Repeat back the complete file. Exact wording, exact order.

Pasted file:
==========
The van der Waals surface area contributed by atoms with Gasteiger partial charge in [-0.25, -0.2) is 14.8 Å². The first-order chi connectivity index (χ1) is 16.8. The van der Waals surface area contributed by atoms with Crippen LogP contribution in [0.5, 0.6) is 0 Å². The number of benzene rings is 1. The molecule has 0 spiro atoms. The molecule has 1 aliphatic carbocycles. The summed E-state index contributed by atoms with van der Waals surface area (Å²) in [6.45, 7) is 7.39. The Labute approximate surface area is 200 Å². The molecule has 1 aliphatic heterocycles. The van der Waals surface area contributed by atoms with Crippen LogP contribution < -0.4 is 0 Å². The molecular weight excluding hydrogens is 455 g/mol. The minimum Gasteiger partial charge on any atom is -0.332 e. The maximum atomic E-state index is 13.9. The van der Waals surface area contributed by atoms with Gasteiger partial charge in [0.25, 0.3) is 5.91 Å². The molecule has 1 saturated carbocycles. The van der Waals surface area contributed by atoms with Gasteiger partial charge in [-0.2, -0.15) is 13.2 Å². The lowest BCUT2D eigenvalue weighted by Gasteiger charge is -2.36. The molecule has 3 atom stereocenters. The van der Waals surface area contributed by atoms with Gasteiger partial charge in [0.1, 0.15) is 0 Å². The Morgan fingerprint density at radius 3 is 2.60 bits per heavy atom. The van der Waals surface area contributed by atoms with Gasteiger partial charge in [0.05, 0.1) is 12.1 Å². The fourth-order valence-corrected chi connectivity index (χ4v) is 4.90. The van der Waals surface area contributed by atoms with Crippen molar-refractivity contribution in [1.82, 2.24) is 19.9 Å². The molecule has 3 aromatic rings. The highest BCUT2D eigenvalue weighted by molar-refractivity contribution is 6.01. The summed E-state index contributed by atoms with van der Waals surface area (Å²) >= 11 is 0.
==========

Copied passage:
The van der Waals surface area contributed by atoms with Gasteiger partial charge in [-0.25, -0.2) is 14.8 Å². The first-order chi connectivity index (χ1) is 16.8. The van der Waals surface area contributed by atoms with Crippen LogP contribution in [0.5, 0.6) is 0 Å². The number of benzene rings is 1. The molecule has 0 spiro atoms. The molecule has 1 aliphatic carbocycles. The summed E-state index contributed by atoms with van der Waals surface area (Å²) in [6.45, 7) is 7.39. The Labute approximate surface area is 200 Å². The molecule has 1 aliphatic heterocycles. The van der Waals surface area contributed by atoms with Crippen LogP contribution < -0.4 is 0 Å². The molecular weight excluding hydrogens is 455 g/mol. The minimum Gasteiger partial charge on any atom is -0.332 e. The maximum atomic E-state index is 13.9. The van der Waals surface area contributed by atoms with Gasteiger partial charge in [0.25, 0.3) is 5.91 Å². The molecule has 1 saturated carbocycles. The van der Waals surface area contributed by atoms with Gasteiger partial charge in [-0.2, -0.15) is 13.2 Å². The lowest BCUT2D eigenvalue weighted by Gasteiger charge is -2.36. The molecule has 3 atom stereocenters. The van der Waals surface area contributed by atoms with Gasteiger partial charge in [0.1, 0.15) is 0 Å². The Morgan fingerprint density at radius 3 is 2.60 bits per heavy atom. The van der Waals surface area contributed by atoms with Gasteiger partial charge in [0.05, 0.1) is 12.1 Å². The fourth-order valence-corrected chi connectivity index (χ4v) is 4.90. The van der Waals surface area contributed by atoms with Crippen molar-refractivity contribution in [1.82, 2.24) is 19.9 Å². The molecule has 3 aromatic rings. The highest BCUT2D eigenvalue weighted by molar-refractivity contribution is 6.01. The summed E-state index contributed by atoms with van der Waals surface area (Å²) >= 11 is 0.